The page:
Filing for Divorce <br />& Asset Protection

Filing for Divorce
& Asset Protection

How to protect your assets and divide expenses
after filing for divorce

Filing for divorce isn’t an easy decision. You may have questions like, “Who is going to pay the mortgage?”, “What do I do if I think my spouse is hiding assets from me?”, and “Can I be found at fault?”

To help alleviate some of the worry, here are some guidelines to help you understand (1) what happens to your assets after you file for divorce, (2) if there is any benefit to being the first one to file, and (3) how you will likely divide the bills, debts, and expenses.

Who is at fault?

Indiana is a “no fault” state. This means a judge, when issuing a ruling, will not consider whose fault it is, and won’t try to figure out whether it was you or your spouse who “caused” the divorce. Typically, you can cite an “irretrievable breakdown of the marriage” as grounds when filing for divorce.

In Indiana, other (rarely used) grounds on the books include:

  • criminal conviction of either you or your spouse after you are married,
  • impotence existing at the time of your marriage, and
  • incurable insanity of either you or your spouse for a period of at least two years.

What if I’m the first one to file?

Even if you’re the first to file for divorce, don’t expect special treatment. Because Indiana is a no fault state, the judge will not reward you for being the first to file. But he or she also won’t “punish” you if your spouse is the first to file.

That said, the date you file for divorce is significant. Assets or debts you and/or your spouse acquired before the date of filing are divisible by the court, but assets or debts either you or your spouse acquired after the date of filing typically are not.

As you might remember from a previous post, Indiana follows what is known as the “one pot” theory—when divorce is filed, both your and your spouse’s assets and debts are combined and then allocated based on what you and your spouse decide. If you are unable to reach an agreement, a judge will presume that a 50-50 division is fair.

So, when it comes to filing for divorce, timing is everything.

What if my spouse is hiding assets or racking up debt?

If you are concerned that your spouse is racking up debt, spending frivolously, or selling, giving away, or trying to hide assets, you may want to file the divorce as soon as possible. Make sure you talk to an attorney about requesting a temporary restraining order on assets (TRO).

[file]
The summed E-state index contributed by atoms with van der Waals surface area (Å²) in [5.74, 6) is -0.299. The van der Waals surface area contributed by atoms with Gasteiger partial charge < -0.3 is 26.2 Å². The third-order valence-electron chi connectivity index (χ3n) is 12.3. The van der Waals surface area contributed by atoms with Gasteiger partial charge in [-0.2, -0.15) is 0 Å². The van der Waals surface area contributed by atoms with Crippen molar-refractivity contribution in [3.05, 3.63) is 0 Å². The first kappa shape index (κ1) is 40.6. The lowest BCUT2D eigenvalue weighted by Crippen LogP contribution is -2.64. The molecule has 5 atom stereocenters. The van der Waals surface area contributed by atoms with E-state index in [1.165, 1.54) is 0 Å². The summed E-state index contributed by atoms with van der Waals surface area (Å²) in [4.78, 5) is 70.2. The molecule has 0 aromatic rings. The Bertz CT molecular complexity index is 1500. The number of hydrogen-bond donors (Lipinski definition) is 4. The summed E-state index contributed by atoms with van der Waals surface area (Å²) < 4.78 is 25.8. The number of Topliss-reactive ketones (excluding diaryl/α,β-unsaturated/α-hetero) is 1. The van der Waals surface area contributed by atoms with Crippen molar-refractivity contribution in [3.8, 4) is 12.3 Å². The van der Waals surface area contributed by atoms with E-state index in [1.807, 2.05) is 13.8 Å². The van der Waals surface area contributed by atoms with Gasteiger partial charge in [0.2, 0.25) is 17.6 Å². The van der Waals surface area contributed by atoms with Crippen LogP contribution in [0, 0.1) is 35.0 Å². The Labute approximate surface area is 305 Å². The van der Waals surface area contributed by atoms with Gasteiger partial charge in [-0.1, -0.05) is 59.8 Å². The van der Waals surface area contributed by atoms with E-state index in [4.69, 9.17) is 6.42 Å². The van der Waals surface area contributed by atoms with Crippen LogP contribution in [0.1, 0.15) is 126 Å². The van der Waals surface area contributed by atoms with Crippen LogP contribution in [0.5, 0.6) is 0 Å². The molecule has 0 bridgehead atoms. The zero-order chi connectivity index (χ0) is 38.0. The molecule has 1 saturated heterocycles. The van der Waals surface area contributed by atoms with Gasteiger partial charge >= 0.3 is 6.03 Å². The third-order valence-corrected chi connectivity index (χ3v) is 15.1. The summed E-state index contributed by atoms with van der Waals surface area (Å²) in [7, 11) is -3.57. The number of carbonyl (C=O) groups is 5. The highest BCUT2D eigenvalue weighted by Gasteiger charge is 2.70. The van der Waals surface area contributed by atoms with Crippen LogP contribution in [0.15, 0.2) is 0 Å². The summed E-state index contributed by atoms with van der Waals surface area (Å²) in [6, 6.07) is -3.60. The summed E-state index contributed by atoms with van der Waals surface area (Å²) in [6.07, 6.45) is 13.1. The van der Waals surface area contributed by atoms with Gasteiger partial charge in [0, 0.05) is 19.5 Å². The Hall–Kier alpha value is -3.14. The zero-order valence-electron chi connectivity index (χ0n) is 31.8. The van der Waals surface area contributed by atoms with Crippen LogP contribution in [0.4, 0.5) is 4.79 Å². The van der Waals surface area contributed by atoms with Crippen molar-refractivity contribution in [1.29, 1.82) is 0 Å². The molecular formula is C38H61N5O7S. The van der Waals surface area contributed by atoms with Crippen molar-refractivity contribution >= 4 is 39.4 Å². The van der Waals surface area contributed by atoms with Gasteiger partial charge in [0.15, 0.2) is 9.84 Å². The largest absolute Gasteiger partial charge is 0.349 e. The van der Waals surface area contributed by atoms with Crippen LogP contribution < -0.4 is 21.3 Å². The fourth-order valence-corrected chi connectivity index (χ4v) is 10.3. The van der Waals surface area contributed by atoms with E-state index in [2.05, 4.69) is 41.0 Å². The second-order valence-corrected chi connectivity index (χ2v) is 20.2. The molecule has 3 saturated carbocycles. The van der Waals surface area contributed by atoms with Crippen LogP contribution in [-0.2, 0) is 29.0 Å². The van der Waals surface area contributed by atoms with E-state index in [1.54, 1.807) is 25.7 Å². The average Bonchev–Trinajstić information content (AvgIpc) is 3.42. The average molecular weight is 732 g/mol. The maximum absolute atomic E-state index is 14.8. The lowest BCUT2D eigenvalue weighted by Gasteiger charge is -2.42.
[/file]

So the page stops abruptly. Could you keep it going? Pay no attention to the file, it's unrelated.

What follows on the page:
A TRO—which may be automatically issued by your judge—prohibits both you and your spouse from transferring, encumbering, concealing, selling, or otherwise disposing of marital property without the written consent from both parties or from the court. Requesting and obtaining a TRO is the most effective way to protect marital assets at the beginning stages of a divorce.

After filing, who pays the bills?

Trying to figure out who will pay for what can be stressful. Thankfully, you can ensure that your marital estate is maintained while your divorce is pending. You can request from the court a provisional (preliminary) order that will set forth the responsibilities for payments of debts and expenses, including, but not limited to:

  • the mortgage,
  • utilities,
  • vehicles loans, and
  • credit card payments.

The court also may require you or your spouse to continue providing health, life, or auto insurance to the other until the divorce is final.

Don’t be surprised if the court also requires you to pay temporary spousal maintenance and/or temporary child support during the pendency of litigation. This ensures that the financial needs of both you and your spouse—and your children—are met. Such a provisional order is temporary and will terminate upon the final divorce decree.

To learn more, or to talk to someone about when to file for divorce or what happens to your assets after filing, contact Abigayle Hensley at amh@hereforlife.com or 765-742-9066.

Disclaimer:
The content of this blog is intended to be general and informational in nature. It is advertising material and is not intended to be, nor is it, legal advice to or for any particular person, case, or circumstance. Each situation is different, and you should consult an attorney if you have any questions about your situation.

8 Myths about Adoption

Debunking common misconceptions

For both birth parents and adoptive parents, the adoption process can be emotional and daunting. There is a bounty of …